Tectonic Shifts aims to fill this gap. Bringing together 46 individually and collectively authored pieces. Tectonic Shifts addresses the various levels of the emerging disaster that tend to get overlooked, ignored, or suppressed. Half of the contributors herein are Haitians—scholars, journalists, and activists— who were living in Haiti before, during, and after the earthquake. The three sections that make up the book focus, respectively, on the geopolitical structures that Haiti is a part of, the on-the-ground realities following the earthquake, and the social movements that have emerged since the disaster.

Upcoming events:

Coppin State University book lecture and signing- Baltimore, MD, March 28th

SFAA Book Launch and Kumarian Press booth signing - Baltimore, MD, March 28th

Monday, March 12, 2012

Japan Marks One Year Since Earthquake/Tsunami

Sunday, March 11, 2012 marked the one year anniversary of the 9.0 magnitude earthquake in Tokyo, Japan that left 16,000 dead and 3,000 missing.

On 2:46pm, local time, residents of Japan congregated at a shrine in a downtown theater to bow their heads in silence, many praying with tears streaming down their faces.

At the main event, the Prime Minister made his remarks infront of grieving patriots with the emperor in attendance, recovering from surgery:

"A lot of lives were lost ... I feel the grieving families' pain and I cannot express my sorrow enough."

Those loved and lost were honored, many said to be firefighters.

"On the surface, it is business as usual," said Nicky Washida, a British expatriate who's lived in Japan for 10 years. "We wake up, we go to work, we shop for dinner. We drink, we laugh, we care for our children. But running underneath the veneer of normality is the constant reminder that life has changed."

The event also marked the world's worst nuclear crisis in a quarter century, as a nuclear facitility was knocked offline, leading toward a meltdown chain of three reactors leaking chemical fumes into the air and contaminating water in the ocean.

Even one year later, Japan is far from the clear, with 100,000 individuals still displaced from their homes. But, they remain optimistic that they will overcome.

To read CNN's article on Japan's earthquake, visit this link.

To learn more about the 21st century's worst disasters, read Tectonic Shifts: Haiti Since the Earthquake and Dual Disasters: Humanitarian Aid After the 2004 Tsunami.

Tuesday, March 6, 2012

Tectonic Shifts Makes Airwaves

Listen to a podcast segment with Mark Schuller, author of the new Kumarian Press release Tectonic Shifts. This is brought to you by CUNY College in New York.

We would love to hear your thoughts on the topic, book, or both!

Monday, March 5, 2012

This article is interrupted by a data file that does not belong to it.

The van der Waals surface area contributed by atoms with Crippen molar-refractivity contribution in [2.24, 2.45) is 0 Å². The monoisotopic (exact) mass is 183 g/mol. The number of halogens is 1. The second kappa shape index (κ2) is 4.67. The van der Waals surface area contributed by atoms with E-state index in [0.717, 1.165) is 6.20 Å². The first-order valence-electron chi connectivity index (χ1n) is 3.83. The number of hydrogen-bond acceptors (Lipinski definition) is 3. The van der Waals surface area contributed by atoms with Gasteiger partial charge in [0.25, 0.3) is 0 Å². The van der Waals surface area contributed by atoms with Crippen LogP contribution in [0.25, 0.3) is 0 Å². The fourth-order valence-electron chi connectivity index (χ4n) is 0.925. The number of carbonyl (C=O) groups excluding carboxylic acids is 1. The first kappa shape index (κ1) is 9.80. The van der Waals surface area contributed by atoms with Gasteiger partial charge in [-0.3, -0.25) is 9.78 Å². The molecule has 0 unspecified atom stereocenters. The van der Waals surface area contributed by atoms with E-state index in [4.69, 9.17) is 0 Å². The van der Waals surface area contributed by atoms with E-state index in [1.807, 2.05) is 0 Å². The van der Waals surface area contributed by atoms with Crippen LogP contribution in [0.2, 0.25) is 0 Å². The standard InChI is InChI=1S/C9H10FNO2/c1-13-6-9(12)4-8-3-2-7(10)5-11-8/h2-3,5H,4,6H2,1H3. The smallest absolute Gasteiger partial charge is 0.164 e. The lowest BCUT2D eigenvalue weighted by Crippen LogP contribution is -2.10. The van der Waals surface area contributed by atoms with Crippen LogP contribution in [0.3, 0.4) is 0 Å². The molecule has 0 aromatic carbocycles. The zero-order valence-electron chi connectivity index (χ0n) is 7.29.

Indian Baby Beat Down By Beaten Teen

In a New Delhi hospital, a two-year-old girl is fighting for her life as she lays in a hospital bed with severe head injuries and blows to her body the color of eggplant.

The young girl was brought in by a 14-year-old teen who claimed to be the biological mother. She admitted to slapping the child three or four times when the baby wouldn't stop crying and even went as far as biting her in the arm.

Her condition remains critical, said Dr. Sumit Sinha of the India Institute of Medical Sciences. No one knows whether she will survive or if she does, whether she will live with permanent brain damage.

This child's story is dark. The teen who found the child is the abused daughter of an alcoholic father. She ran away from home in June to get away from his violent beatings - often with a stick. She found and brought home the baby in November.

"She told authorities two people, Sandeep and Arti, forced her into a life of prostitution; that Sandeep allegedly raped her first for three days before he found her customers, according CNN-IBN. Months later, the girl met a man named Rajkumar and the two began living together in a New Delhi slum. Police suspect he, too, was sexually abusing the girl." (CNN Story: Indian Baby's Case Opens Door into a Dark World)

In the western state of Rajasthan, police eventually tracked down Munni, 22, the woman believed to be the baby's biological mother. "She had been abandoned by her first husband and sold off in marriage when she was 16 to a young man from a Rajasthani village, Sharma said. She was valued at $6,000, according to The Times of India."

Munni's son is nowhere to be found and her other daughter is somewhere in the state of Bihar.

"This sort of thing happens all too often, Prasad of the Child Welfar Committee said, and sadly, flies under the radar of a majority of India's 1.2 billion people."

This story is similar to the one told in Reluctant Bedfellows by Susan Dewey, and the video in Hollow Bodies.